Britain Could Ease Some Restrictions on Russian Imports

Fresh out of the final decision to leave the European Union, the British government is looking to lift anti-dumping measures on Russian goods, imposed by the EU back in 2015, RIA Novosti reported.

The UK Department for International Trade said in a statement published Thursday that it is going to review all anti-dumping, anti-subsidy, and safeguard measures currently in place, including the import duties on products originating from Russia.

The restrictions could be removed in 2021 when the 11-month Brexit transition period ends, the statement said.

“Transition reviews will assess whether the current measure is appropriate for the UK market and whether it should be varied, changed or terminated,” it said.

Russian aluminum foil, ferrosilicon, seamless pipes and tubes as well as fittings made of iron or steel, urea, and ammonium nitrate, could be removed from the list from next year.

However, duties on other goods, such as Russian ammonium nitrate, cold-rolled flat steel products, grain orientated flat-rolled products made from electrical steel, iron hot-rolled flat products, and non-alloy or other alloy steel, are likely to be kept in place. The measures are also set to be maintained for welded tubes and pipes made of iron or non-alloy steel.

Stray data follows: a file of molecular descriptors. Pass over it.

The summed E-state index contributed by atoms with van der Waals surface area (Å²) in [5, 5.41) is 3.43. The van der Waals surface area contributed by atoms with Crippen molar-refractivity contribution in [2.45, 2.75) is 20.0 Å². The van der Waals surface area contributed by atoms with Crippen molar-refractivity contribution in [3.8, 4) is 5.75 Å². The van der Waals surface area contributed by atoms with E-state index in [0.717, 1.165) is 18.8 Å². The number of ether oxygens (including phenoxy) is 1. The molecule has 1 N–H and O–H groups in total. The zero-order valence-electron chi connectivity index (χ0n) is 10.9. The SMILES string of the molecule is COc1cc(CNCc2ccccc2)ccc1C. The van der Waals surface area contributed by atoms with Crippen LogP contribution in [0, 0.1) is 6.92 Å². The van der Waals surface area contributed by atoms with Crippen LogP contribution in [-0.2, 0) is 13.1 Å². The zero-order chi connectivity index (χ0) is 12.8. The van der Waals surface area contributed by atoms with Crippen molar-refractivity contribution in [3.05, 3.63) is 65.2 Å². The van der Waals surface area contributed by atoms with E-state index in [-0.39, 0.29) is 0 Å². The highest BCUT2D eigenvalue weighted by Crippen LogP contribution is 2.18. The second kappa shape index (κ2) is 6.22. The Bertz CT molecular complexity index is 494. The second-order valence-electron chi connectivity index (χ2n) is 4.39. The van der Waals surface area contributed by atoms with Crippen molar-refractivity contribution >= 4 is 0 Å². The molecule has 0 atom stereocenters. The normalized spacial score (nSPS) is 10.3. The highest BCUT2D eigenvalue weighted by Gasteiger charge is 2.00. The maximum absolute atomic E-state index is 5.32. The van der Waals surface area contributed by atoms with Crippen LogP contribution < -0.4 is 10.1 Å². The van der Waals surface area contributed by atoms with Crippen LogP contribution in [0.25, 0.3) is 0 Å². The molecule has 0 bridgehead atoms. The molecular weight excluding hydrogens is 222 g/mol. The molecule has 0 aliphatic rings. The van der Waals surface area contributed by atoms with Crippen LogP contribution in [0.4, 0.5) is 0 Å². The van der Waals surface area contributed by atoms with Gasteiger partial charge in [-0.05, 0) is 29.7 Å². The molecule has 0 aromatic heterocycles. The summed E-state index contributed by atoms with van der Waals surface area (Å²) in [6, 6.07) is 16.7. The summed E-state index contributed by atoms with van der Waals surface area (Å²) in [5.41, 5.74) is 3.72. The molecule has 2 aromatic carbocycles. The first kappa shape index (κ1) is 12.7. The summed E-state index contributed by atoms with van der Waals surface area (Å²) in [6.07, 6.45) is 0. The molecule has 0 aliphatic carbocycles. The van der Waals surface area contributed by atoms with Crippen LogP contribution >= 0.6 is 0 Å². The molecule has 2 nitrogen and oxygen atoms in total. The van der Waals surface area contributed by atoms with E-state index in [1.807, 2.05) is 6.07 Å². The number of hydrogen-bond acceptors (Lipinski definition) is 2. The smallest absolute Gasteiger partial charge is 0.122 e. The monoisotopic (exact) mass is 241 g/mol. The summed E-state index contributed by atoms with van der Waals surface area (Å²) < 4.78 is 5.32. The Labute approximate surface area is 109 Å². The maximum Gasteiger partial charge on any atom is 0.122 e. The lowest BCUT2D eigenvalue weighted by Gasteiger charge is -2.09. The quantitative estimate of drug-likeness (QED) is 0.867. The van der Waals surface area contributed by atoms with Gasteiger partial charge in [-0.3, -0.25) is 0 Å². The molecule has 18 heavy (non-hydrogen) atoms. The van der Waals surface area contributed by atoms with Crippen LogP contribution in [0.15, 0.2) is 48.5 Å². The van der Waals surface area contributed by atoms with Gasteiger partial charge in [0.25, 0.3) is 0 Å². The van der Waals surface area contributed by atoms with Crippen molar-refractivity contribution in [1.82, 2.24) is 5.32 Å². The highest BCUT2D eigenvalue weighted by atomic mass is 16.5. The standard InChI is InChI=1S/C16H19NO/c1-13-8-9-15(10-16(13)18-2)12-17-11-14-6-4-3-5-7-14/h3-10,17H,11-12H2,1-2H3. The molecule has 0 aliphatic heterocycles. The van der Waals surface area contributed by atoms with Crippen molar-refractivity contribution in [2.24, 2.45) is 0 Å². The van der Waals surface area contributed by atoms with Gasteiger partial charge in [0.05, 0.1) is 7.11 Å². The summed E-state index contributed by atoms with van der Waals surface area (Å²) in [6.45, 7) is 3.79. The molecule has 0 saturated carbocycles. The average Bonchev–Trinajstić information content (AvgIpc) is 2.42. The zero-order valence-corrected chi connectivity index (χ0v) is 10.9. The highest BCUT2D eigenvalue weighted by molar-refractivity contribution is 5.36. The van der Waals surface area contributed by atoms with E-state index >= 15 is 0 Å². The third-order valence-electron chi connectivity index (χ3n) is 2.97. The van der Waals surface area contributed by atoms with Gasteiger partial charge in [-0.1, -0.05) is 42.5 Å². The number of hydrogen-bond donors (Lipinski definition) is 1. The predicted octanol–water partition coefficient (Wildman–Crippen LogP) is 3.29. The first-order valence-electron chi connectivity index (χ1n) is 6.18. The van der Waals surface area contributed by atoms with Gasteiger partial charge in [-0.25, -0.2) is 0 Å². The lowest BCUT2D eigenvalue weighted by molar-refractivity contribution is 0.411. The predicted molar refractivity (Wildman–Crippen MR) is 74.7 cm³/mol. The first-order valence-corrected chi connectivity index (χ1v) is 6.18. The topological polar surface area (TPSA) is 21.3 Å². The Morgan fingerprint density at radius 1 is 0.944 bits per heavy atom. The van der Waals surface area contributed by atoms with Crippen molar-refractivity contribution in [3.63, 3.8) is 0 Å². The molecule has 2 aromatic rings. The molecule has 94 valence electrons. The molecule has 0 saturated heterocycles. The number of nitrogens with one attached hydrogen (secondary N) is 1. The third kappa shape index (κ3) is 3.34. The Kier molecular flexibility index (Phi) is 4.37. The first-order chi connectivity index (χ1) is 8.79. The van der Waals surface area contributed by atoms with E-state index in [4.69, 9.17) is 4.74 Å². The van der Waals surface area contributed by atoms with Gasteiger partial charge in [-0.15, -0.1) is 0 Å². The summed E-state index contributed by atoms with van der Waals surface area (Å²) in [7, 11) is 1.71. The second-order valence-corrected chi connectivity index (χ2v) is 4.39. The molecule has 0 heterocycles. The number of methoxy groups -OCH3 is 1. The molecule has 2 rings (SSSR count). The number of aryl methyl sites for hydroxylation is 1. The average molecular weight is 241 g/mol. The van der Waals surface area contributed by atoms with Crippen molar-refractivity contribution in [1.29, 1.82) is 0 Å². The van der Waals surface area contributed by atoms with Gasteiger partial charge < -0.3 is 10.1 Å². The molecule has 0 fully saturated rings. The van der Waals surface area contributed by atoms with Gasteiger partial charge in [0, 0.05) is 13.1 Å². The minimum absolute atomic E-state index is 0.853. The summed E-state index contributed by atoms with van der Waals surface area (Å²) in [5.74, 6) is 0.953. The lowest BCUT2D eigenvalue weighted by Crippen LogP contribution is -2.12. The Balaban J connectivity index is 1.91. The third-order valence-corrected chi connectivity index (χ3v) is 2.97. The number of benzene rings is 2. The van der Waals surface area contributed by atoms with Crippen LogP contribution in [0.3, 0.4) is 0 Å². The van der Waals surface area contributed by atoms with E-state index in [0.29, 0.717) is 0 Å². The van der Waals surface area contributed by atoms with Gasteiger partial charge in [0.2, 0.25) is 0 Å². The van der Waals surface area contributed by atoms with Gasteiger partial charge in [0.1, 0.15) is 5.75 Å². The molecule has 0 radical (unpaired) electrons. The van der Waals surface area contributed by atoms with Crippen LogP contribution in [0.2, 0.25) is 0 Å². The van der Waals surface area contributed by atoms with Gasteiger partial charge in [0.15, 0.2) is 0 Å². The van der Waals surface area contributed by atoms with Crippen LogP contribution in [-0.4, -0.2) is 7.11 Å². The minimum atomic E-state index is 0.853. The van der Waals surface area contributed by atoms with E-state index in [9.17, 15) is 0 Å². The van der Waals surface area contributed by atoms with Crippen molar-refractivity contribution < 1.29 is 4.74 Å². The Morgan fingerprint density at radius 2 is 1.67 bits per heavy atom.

The move is unlikely to change much in the trade flows between Moscow and London, as the supplies of the products are relatively small, Maxim Khudalov, the risk assessment group leader at Analytical Credit Rating Agency (ACRA), told business news outlet RBC. However, the decision has created an important “precedent” showing that European states are tired of being dictated to by Brussels, especially when it hurts their interests, the analyst stressed.

Earlier on Thursday, Russia’s Trade Representative in the UK Boris Abramov announced the turnover between the two counties rose 25 percent in 2019 and exceeded $17 billion. Russian exports largely contributed to the increase, including rising sales of chemical products, fertilizers, steel, metals, and precious stones, according to Abramov. The volume of trade between Russia and the UK has been growing for three consecutive years and the trend is likely to continue this year, the trade envoy said.

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